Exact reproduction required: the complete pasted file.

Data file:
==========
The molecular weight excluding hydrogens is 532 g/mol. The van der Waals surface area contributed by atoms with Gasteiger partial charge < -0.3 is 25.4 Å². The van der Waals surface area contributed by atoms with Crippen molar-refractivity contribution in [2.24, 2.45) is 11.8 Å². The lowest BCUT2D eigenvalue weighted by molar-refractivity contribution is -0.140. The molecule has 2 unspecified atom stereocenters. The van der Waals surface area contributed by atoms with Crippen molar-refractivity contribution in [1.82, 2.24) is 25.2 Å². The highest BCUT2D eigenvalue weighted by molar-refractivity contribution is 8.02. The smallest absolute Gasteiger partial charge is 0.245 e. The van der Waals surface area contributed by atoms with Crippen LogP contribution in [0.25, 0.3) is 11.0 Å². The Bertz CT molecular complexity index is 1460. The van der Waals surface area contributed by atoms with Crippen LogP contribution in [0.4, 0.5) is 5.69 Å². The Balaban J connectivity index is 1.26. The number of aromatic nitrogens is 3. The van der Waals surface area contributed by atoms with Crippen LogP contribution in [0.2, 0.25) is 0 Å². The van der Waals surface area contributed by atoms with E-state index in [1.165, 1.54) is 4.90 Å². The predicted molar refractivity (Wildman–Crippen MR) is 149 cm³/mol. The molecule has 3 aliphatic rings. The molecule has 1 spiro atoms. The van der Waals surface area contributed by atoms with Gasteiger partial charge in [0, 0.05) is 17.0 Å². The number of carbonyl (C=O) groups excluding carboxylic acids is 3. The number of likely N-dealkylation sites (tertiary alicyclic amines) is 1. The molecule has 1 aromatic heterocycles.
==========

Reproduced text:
The molecular weight excluding hydrogens is 532 g/mol. The van der Waals surface area contributed by atoms with Gasteiger partial charge < -0.3 is 25.4 Å². The van der Waals surface area contributed by atoms with Crippen molar-refractivity contribution in [2.24, 2.45) is 11.8 Å². The lowest BCUT2D eigenvalue weighted by molar-refractivity contribution is -0.140. The molecule has 2 unspecified atom stereocenters. The van der Waals surface area contributed by atoms with Crippen molar-refractivity contribution in [1.82, 2.24) is 25.2 Å². The highest BCUT2D eigenvalue weighted by molar-refractivity contribution is 8.02. The smallest absolute Gasteiger partial charge is 0.245 e. The van der Waals surface area contributed by atoms with Crippen LogP contribution in [0.25, 0.3) is 11.0 Å². The Bertz CT molecular complexity index is 1460. The van der Waals surface area contributed by atoms with Crippen LogP contribution in [0.4, 0.5) is 5.69 Å². The Balaban J connectivity index is 1.26. The number of aromatic nitrogens is 3. The van der Waals surface area contributed by atoms with Crippen LogP contribution in [0.2, 0.25) is 0 Å². The van der Waals surface area contributed by atoms with E-state index in [1.165, 1.54) is 4.90 Å². The predicted molar refractivity (Wildman–Crippen MR) is 149 cm³/mol. The molecule has 3 aliphatic rings. The molecule has 1 spiro atoms. The van der Waals surface area contributed by atoms with Gasteiger partial charge in [0, 0.05) is 17.0 Å². The number of carbonyl (C=O) groups excluding carboxylic acids is 3. The number of likely N-dealkylation sites (tertiary alicyclic amines) is 1. The molecule has 1 aromatic heterocycles.